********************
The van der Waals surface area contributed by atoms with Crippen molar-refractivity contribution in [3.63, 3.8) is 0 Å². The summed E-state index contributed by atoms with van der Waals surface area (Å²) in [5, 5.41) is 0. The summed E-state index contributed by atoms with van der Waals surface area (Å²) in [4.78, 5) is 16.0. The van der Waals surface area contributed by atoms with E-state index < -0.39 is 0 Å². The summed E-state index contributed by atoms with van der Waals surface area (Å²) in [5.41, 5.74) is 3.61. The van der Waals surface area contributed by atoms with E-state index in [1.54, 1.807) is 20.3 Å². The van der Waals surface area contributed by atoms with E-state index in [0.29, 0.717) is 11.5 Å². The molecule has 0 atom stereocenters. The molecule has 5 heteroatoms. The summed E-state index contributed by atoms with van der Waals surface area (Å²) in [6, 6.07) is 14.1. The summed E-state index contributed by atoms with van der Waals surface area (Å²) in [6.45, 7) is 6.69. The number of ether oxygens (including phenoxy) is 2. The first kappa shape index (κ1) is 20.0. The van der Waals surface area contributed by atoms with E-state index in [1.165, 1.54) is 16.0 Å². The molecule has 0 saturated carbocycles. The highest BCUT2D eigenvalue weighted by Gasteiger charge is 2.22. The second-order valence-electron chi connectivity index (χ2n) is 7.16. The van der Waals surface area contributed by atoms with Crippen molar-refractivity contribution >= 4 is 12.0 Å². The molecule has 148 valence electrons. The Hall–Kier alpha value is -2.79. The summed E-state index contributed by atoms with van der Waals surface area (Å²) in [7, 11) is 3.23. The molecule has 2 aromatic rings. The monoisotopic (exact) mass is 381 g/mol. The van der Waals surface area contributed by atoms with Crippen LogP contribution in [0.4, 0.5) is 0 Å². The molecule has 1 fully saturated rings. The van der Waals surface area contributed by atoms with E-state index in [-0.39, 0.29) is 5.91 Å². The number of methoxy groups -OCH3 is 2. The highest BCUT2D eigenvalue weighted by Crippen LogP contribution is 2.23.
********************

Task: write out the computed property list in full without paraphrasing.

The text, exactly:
The van der Waals surface area contributed by atoms with Crippen molar-refractivity contribution in [3.63, 3.8) is 0 Å². The summed E-state index contributed by atoms with van der Waals surface area (Å²) in [5, 5.41) is 0. The summed E-state index contributed by atoms with van der Waals surface area (Å²) in [4.78, 5) is 16.0. The van der Waals surface area contributed by atoms with E-state index < -0.39 is 0 Å². The summed E-state index contributed by atoms with van der Waals surface area (Å²) in [5.41, 5.74) is 3.61. The van der Waals surface area contributed by atoms with E-state index in [1.54, 1.807) is 20.3 Å². The van der Waals surface area contributed by atoms with E-state index in [0.29, 0.717) is 11.5 Å². The molecule has 0 atom stereocenters. The molecule has 5 heteroatoms. The summed E-state index contributed by atoms with van der Waals surface area (Å²) in [6, 6.07) is 14.1. The summed E-state index contributed by atoms with van der Waals surface area (Å²) in [6.45, 7) is 6.69. The number of ether oxygens (including phenoxy) is 2. The first kappa shape index (κ1) is 20.0. The van der Waals surface area contributed by atoms with E-state index in [1.165, 1.54) is 16.0 Å². The molecule has 0 saturated carbocycles. The highest BCUT2D eigenvalue weighted by Gasteiger charge is 2.22. The second-order valence-electron chi connectivity index (χ2n) is 7.16. The van der Waals surface area contributed by atoms with Crippen molar-refractivity contribution >= 4 is 12.0 Å². The molecule has 148 valence electrons. The Hall–Kier alpha value is -2.79. The summed E-state index contributed by atoms with van der Waals surface area (Å²) in [7, 11) is 3.23. The molecule has 2 aromatic rings. The monoisotopic (exact) mass is 381 g/mol. The van der Waals surface area contributed by atoms with Crippen LogP contribution in [0.4, 0.5) is 0 Å². The molecule has 1 fully saturated rings. The van der Waals surface area contributed by atoms with E-state index in [-0.39, 0.29) is 5.91 Å². The number of methoxy groups -OCH3 is 2. The highest BCUT2D eigenvalue weighted by Crippen LogP contribution is 2.23.